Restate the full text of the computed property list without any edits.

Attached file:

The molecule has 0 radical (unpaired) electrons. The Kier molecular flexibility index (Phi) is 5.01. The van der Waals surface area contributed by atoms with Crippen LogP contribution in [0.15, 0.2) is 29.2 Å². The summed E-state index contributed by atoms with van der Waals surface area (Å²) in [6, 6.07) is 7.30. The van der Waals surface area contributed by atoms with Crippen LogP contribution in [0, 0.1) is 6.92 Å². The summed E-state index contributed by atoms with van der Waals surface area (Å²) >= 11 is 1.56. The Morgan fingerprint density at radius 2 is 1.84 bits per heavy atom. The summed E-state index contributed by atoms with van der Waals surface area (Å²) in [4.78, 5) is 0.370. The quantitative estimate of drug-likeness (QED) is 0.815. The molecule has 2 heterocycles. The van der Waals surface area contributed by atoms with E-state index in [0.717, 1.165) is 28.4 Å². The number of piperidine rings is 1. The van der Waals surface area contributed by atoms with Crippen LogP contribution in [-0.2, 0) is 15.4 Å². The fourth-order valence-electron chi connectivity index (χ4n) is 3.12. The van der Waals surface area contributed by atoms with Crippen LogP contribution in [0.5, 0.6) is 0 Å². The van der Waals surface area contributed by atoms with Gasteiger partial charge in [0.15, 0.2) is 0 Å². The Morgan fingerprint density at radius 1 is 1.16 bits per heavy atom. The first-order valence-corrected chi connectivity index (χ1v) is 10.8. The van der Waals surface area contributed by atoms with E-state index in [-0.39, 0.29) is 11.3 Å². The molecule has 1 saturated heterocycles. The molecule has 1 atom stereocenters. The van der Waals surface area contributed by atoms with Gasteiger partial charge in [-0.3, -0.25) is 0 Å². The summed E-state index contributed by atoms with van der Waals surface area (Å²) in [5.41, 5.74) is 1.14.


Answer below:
The molecule has 0 radical (unpaired) electrons. The Kier molecular flexibility index (Phi) is 5.01. The van der Waals surface area contributed by atoms with Crippen LogP contribution in [0.15, 0.2) is 29.2 Å². The summed E-state index contributed by atoms with van der Waals surface area (Å²) in [6, 6.07) is 7.30. The van der Waals surface area contributed by atoms with Crippen LogP contribution in [0, 0.1) is 6.92 Å². The summed E-state index contributed by atoms with van der Waals surface area (Å²) >= 11 is 1.56. The Morgan fingerprint density at radius 2 is 1.84 bits per heavy atom. The summed E-state index contributed by atoms with van der Waals surface area (Å²) in [4.78, 5) is 0.370. The quantitative estimate of drug-likeness (QED) is 0.815. The molecule has 2 heterocycles. The van der Waals surface area contributed by atoms with E-state index in [0.717, 1.165) is 28.4 Å². The number of piperidine rings is 1. The van der Waals surface area contributed by atoms with Crippen LogP contribution in [-0.2, 0) is 15.4 Å². The fourth-order valence-electron chi connectivity index (χ4n) is 3.12. The van der Waals surface area contributed by atoms with Crippen LogP contribution in [0.5, 0.6) is 0 Å². The van der Waals surface area contributed by atoms with Gasteiger partial charge in [0.15, 0.2) is 0 Å². The Morgan fingerprint density at radius 1 is 1.16 bits per heavy atom. The first-order valence-corrected chi connectivity index (χ1v) is 10.8. The van der Waals surface area contributed by atoms with E-state index in [-0.39, 0.29) is 11.3 Å². The molecule has 1 saturated heterocycles. The molecule has 1 atom stereocenters. The van der Waals surface area contributed by atoms with Gasteiger partial charge in [-0.3, -0.25) is 0 Å². The summed E-state index contributed by atoms with van der Waals surface area (Å²) in [5.41, 5.74) is 1.14.